In recent decades, global and European policy makers have been very slow in recognising youth unemployment and underemployment as a priority challenge requiring decisive policy responses. While an urgent concern at the global level, youth employment is not only an issue for developing countries: in recent decades, both developed countries and countries in transition have seen their labour markets incapable of integrating newcomers.
Youth unemployment is nowadays a crucial issue in the EU policy agenda. Several policy instruments have been designed to improve the labour market integration of young people. Up to now, the situation of youth in employment has not substantially improved. At the European Union (EU) level, the biggest challenge is to significantly increase participation rates in employment so as to limit, as much as possible, the effects of an ageing population, and overcome the negative economic consequences of a declining European labour force from 2010 onwards.
Moreover, these structural features of the unemployment in EU and Eastern Europe have been exacerbated by the recent recession following the international financial crisis. Many young people involved in temporary work will most likely loose their jobs due to the fact that labour market reforms have been implemented in most countries looking at flexibility side only (and not also at the security side).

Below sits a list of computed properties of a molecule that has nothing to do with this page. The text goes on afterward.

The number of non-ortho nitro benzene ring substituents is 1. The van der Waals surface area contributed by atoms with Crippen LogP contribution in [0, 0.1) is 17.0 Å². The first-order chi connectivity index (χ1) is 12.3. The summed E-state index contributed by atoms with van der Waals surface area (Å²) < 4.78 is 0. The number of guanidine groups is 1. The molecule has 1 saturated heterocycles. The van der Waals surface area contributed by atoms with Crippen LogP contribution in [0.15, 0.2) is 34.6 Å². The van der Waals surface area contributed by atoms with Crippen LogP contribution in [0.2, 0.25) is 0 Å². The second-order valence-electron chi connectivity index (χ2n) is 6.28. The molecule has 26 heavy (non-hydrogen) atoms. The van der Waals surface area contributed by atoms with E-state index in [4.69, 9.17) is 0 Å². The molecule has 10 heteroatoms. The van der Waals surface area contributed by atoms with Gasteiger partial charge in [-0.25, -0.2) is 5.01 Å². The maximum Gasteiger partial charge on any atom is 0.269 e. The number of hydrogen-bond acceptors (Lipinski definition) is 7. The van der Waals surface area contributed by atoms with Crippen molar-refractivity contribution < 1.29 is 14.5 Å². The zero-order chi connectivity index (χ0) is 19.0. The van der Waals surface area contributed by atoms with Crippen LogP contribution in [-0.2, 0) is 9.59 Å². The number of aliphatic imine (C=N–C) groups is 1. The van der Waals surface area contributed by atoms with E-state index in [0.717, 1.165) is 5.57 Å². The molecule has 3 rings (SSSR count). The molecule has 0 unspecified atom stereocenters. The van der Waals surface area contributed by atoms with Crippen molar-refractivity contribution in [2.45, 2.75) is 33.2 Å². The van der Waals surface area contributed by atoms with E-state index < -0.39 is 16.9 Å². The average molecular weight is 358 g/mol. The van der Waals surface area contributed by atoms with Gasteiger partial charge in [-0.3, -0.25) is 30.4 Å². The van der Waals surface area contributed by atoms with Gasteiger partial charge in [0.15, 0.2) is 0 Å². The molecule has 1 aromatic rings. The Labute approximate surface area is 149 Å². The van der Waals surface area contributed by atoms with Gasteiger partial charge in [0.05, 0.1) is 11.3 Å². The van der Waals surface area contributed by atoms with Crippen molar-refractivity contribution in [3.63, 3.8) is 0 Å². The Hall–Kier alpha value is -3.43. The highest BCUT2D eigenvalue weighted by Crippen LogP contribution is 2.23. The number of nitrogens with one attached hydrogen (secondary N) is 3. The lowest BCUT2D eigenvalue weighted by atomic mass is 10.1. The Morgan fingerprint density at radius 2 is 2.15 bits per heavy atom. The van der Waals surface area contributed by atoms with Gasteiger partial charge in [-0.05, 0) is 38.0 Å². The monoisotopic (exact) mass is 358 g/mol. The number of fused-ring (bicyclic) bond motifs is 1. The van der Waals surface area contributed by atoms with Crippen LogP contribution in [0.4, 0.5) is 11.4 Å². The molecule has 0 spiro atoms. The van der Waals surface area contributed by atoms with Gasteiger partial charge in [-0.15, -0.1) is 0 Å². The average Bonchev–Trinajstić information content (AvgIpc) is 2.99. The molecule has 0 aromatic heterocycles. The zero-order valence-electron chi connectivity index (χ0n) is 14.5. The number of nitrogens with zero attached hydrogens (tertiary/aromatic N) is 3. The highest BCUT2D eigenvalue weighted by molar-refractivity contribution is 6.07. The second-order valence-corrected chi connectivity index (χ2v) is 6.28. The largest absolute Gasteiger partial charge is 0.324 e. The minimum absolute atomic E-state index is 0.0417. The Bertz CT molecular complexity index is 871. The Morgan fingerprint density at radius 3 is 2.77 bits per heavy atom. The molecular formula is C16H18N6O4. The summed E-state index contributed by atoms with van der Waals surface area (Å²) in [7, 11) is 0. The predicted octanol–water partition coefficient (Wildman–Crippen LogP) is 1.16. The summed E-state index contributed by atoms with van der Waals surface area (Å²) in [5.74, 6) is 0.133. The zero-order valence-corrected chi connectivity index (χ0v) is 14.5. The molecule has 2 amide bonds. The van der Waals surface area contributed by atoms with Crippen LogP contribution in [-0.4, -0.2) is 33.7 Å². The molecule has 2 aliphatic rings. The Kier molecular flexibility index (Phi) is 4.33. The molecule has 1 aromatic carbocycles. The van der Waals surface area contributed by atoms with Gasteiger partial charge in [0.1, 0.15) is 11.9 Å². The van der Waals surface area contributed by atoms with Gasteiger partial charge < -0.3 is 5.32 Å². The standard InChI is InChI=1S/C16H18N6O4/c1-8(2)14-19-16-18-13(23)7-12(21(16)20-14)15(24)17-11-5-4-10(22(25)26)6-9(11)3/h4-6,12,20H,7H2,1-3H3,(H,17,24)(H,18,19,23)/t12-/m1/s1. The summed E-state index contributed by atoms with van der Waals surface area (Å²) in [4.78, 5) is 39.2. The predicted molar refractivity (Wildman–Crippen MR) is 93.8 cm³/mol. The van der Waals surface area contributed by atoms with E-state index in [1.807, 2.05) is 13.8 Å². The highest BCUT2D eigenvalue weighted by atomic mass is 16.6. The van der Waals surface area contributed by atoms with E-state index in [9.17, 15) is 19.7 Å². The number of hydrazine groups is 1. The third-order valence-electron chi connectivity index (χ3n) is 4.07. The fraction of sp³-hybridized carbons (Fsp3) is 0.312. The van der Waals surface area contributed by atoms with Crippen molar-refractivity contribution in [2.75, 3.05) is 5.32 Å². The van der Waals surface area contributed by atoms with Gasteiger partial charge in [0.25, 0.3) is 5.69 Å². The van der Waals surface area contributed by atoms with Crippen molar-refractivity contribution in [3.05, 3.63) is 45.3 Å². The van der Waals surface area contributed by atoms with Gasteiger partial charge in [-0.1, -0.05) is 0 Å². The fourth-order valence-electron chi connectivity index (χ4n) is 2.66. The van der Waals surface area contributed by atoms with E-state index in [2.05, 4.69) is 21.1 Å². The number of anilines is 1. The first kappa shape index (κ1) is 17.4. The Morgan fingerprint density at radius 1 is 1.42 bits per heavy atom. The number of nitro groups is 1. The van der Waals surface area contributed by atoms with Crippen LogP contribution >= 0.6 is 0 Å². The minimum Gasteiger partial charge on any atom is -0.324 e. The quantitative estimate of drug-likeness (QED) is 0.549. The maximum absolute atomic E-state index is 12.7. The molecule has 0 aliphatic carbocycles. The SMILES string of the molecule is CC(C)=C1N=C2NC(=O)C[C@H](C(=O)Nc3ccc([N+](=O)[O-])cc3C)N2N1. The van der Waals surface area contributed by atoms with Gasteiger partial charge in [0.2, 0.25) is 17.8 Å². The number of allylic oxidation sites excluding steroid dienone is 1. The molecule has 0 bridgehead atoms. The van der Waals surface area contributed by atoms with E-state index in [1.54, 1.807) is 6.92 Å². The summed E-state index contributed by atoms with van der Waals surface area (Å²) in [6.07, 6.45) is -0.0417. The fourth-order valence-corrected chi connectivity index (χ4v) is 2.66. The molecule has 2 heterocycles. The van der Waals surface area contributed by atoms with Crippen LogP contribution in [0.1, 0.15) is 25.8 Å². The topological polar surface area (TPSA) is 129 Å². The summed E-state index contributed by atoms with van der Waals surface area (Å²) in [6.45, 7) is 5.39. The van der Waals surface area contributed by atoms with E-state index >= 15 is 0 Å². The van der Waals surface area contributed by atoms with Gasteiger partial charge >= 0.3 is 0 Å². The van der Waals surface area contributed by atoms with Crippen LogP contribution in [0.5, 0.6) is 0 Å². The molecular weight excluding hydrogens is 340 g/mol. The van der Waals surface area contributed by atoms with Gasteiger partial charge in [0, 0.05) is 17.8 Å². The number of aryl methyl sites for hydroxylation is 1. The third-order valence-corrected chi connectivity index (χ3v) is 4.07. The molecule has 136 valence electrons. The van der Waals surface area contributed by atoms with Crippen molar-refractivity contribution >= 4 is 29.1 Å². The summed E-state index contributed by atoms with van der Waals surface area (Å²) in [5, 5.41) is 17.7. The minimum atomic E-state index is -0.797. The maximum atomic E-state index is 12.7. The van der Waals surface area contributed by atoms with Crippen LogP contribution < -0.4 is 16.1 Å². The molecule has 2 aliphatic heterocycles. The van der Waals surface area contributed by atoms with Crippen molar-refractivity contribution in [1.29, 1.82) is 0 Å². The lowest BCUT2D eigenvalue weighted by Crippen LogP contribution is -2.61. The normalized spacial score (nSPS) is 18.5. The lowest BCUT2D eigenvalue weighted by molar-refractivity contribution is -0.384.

This poses several policy questions:
1. How policy intervention might prevent some particularly weak young people to fall into long-term unemployment or temporary work experiences?
2. Is the springboard effect of temporary work contracts universal or is it linked to particular contractual conditions, such as type and length?
3. Which kind of labour active policy programmes or passive income support schemes should be implemented in order to reduce youth unemployment?
This project tries to answer these questions with an in-depth and systematic investigation in several directions.
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